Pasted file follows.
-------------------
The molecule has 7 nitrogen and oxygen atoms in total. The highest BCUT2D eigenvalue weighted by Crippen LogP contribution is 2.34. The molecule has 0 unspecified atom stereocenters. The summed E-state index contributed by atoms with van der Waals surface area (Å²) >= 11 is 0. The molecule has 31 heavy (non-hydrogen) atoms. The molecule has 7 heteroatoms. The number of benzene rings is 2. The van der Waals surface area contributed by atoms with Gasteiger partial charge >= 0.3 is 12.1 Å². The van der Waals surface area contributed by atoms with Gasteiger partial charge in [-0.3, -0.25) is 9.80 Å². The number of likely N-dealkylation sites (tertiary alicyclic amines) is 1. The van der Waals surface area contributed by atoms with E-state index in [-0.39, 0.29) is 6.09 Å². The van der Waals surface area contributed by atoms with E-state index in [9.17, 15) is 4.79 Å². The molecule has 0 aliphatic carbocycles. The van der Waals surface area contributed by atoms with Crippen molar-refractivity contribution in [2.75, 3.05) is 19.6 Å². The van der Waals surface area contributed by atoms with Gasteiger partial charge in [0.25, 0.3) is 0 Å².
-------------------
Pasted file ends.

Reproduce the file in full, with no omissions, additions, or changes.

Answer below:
The molecule has 7 nitrogen and oxygen atoms in total. The highest BCUT2D eigenvalue weighted by Crippen LogP contribution is 2.34. The molecule has 0 unspecified atom stereocenters. The summed E-state index contributed by atoms with van der Waals surface area (Å²) >= 11 is 0. The molecule has 31 heavy (non-hydrogen) atoms. The molecule has 7 heteroatoms. The number of benzene rings is 2. The van der Waals surface area contributed by atoms with Gasteiger partial charge >= 0.3 is 12.1 Å². The van der Waals surface area contributed by atoms with Gasteiger partial charge in [-0.3, -0.25) is 9.80 Å². The number of likely N-dealkylation sites (tertiary alicyclic amines) is 1. The van der Waals surface area contributed by atoms with E-state index in [-0.39, 0.29) is 6.09 Å². The van der Waals surface area contributed by atoms with E-state index in [9.17, 15) is 4.79 Å². The molecule has 0 aliphatic carbocycles. The van der Waals surface area contributed by atoms with Crippen molar-refractivity contribution in [2.75, 3.05) is 19.6 Å². The van der Waals surface area contributed by atoms with Gasteiger partial charge in [0.25, 0.3) is 0 Å².